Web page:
I'm on a new company, and the first thing I saw is that they don't even know how many instances they have. they don't have passwords and the old DBA had no Idea what he was doing.

long story short, I could manage to create my own sysadmin account in almost every server ( I will move all databases to only 1 or 2 instances ) but there are some that I just can't.

In this Link by mssqltips there is a tool called PsExec. Following the tutorial I could run the program and connect to SQL Server with NT AUTHORITY\SYSTEM. But it's not working. NT AUTHORITY\SYSTEM is Public and I can't add my account with sysadmin. Does this program runs only with SQL 2008?

There's no way to stop servers because our databases aew running for all over Brazil.

Countless posts here, but almost everyone needs to restart SQL Server.

How do you reset the sa password?

How to add sysadmin to user in SQL Server 2008 when no sysadmin accounts exist ( This one says about the program, but as I said, it's not working for me (he is using 2008 )).

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In this video he's using the -M method. Does someone already tested it on SQL Server 2014? I would like to know and, I will try.

I can connect with the NT AUTHORITY\SYSTEM user but when I try to create a sysadmin login or change sa password, it says I have no rights to do that. And then, looking at the nt rights, it's public. I could change the sa login with the -m trick on my machine, but I would like something that does not require to shutdown the SQL.

  • 1
    I've tested with 2012+ before, but they must have been upgrades. You can try this workaround. Or, just wait to deal with it until you can have some maintenance / downtime. SQL Server can't stay up forever. Dec 10, 2015 at 14:20
  • @AaronBertrand if someone installs SQL Server 2012+ where local system runs the service I think it will create the NT AUTHORITY\SYSTEM as a sysadmin, but with the new service accounts in 2012 OS being default it does not create it. Haven't tested, just a hunch.
    – user507
    Dec 10, 2015 at 16:24

2 Answers 2


Here is a technet article that has the detailed steps.

In a nutshell you need to start SQL server in single user mode and connect using sqlcmd to add your account. This should get you what you need as long as you have admin rights at the OS level.

One note is that if the sqlagent is configured to start up automatically you should disable that before you start SQL server in single user mode so the connection isn't taken by the sqlagent.


As far as I am aware, there is not way to do this without some downtime for the SQL Server. If there are no known sysadmin users on the server, you will have to take it down for at least a few minutes.

(I believe that the psexec method mentioned in the question body worked on older versions of SQL Server, but as the OP discovered, at least as of SQL Server 2014, even NT AUTHORITY\SYSTEM is not a sysadmin.)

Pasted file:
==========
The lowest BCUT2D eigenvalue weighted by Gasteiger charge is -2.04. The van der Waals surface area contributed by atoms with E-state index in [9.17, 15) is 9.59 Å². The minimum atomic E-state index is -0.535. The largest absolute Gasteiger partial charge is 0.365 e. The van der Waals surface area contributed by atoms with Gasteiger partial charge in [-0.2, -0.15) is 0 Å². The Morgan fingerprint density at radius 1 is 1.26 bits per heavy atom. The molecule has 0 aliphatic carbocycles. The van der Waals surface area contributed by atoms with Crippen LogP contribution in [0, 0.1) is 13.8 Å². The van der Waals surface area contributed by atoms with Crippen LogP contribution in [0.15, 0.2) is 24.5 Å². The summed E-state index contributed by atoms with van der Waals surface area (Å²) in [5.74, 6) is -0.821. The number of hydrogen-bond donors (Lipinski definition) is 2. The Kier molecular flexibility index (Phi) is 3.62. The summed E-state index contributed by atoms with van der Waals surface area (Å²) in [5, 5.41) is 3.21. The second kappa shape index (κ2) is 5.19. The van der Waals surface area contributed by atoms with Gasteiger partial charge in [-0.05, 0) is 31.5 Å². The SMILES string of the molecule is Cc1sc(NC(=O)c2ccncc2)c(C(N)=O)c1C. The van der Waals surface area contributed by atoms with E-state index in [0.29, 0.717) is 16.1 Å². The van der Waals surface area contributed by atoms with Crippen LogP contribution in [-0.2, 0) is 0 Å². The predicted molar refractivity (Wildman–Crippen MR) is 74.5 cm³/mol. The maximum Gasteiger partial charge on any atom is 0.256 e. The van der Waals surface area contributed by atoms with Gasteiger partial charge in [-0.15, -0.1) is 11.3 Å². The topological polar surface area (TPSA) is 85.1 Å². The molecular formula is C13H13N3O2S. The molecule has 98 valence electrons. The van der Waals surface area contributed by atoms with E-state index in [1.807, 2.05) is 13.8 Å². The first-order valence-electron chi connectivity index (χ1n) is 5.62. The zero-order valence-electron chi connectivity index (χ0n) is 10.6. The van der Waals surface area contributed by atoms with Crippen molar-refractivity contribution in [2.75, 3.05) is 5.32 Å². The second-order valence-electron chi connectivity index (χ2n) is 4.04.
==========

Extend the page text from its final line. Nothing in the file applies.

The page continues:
If the -m method you mention in the body - which does require restarting SQL server - will work for you, the technet article linked by @Aaron may be exactly what you need. However, you will run into trouble if Mixed Mode Authentication is not enabled - if it isn't, SQL Sever will refuse to authenticate the SQL login you just created.

The following method will grant a Windows user sysadmin privileges on the SQL Server, which will allow you to connect with Mixed Mode Authentication turned off. It worked for me on SQL Server 2014 just now. Like the method mentioned on technet, it does require local administrator access to the Windows server.

  1. Launch SQL Server Configuration Manager

    You can launch the MSC file directly if, as in my case, searching the Start Menu wasn't finding it:

    • SQL Server 2016: C:\Windows\SysWOW64\SQLServerManager13.msc
    • SQL Server 2014: C:\Windows\SysWOW64\SQLServerManager12.msc
    • SQL Server 2012: C:\Windows\SysWOW64\SQLServerManager11.msc
    • SQL Server 2008: C:\Windows\SysWOW64\SQLServerManager10.msc
  2. Click on "SQL Server Services", and then stop the "SQL Server (MSSQLSERVER)" service.

    Note that "SQL Server (MSSQLSERVER)" is the name of the default instance. If you are attempting to recover a named instance, that instance name will be in the parentheses.

    Note also that you will likely need to stop the reporting and integration services (for each instance) as well, because we are about to put SQL Server into single user mode, and if those services successfully reconnect to the server before you do, you'll get an error message like Login failed for user ‘[user]’. Reason: Server is in single user mode. Only one administrator can connect at this time. (Microsoft SQL Server, Error: 18461).

  3. Place the SQL Server into single-user mode

    1. Right-click on the "SQL Server (MSSQLSERVER)" service and select "Properties"
    2. Select the "Startup Parameters" tab and add a -m flag, which instructs the server to start up in single-user mode
    3. Click OK
  4. Start the SQL Server (but not the reporting and integration services)

  5. Run sqlcmd, and then type the following commands to add a Windows account as a sysadmin on the SQL Server instance:

    USE master
    CREATE LOGIN [domainname\username] FROM WINDOWS
    sp_addsrvrolemember [domainname\username],'sysadmin'

    Note that if you wish to add a local user as a sysadmin, rather than a domain user, use the computer name instead of domainname above.

  6. Exit from sqlcmd, stop the SQL Server again, remove the -m flag from the startup parameters, and start SQL Server

  7. Connect using SSMS

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